Lung cancer mortality rates are increasing for women, despite the fact that 90% of these deaths could be prevented by smoking cessation. Targeted workplace smoking cessation programs may increase the effectiveness of lung cancer prevention for women. This study uses proportionate mortality ratio analysis of occupationally coded death certificates, from 28 states between 1979 and 1990, to identify occupations in which women are at high risk of lung cancer mortality. The study found gender and racial variation in the results for broad occupational groups. Blue-collar occupations associated with potentially carcinogenic workplace exposures also had elevated proportionate mortality ratios, probably reflecting both occupational and tobacco exposure. For women, specific occupations such as managers and financial officers revealed significant elevations in lung cancer mortality. Cessation programs targeting women in these occupational groups may increase the effectiveness of lung cancer prevention.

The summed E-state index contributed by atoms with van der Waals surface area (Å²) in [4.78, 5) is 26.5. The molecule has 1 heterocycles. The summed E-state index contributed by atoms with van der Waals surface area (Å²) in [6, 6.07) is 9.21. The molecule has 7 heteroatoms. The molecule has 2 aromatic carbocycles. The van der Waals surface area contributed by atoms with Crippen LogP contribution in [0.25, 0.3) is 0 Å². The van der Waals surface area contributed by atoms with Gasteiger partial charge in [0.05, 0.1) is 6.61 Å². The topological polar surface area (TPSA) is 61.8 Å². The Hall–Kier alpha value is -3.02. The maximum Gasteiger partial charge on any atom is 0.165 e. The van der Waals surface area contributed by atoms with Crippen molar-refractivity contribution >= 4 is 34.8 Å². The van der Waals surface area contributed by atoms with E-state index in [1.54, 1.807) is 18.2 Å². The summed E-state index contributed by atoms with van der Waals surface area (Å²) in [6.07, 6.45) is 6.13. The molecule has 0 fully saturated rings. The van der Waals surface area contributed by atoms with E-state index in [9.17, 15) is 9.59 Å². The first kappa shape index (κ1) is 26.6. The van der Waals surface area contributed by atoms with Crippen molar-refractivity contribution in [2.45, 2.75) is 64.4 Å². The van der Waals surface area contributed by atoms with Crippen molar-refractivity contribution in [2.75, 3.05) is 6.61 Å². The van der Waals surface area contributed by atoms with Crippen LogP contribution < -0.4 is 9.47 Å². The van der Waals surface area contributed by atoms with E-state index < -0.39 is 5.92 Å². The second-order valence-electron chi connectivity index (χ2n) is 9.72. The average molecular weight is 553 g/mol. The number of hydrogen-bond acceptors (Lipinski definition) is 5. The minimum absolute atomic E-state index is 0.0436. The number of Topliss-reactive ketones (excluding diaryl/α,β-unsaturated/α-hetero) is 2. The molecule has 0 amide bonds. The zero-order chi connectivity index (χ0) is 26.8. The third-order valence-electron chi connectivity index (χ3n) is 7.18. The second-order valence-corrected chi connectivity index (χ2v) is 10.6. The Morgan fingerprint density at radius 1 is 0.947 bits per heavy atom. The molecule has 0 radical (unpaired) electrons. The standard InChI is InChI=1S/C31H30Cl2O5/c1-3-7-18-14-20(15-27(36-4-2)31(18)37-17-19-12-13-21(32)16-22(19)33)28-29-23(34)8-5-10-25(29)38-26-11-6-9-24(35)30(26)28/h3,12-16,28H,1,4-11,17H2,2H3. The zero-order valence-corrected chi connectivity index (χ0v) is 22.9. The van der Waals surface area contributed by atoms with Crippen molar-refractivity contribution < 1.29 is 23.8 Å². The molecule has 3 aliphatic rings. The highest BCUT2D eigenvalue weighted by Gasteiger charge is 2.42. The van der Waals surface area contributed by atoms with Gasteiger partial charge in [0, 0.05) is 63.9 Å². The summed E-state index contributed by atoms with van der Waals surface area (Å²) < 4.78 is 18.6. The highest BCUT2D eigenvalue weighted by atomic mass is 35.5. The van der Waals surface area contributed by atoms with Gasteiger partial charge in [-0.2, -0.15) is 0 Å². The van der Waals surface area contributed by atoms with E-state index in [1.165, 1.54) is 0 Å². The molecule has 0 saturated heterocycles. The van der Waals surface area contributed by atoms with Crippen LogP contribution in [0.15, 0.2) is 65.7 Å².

All Science Journal Classification (ASJC) codes
- Public Health, Environmental and Occupational Health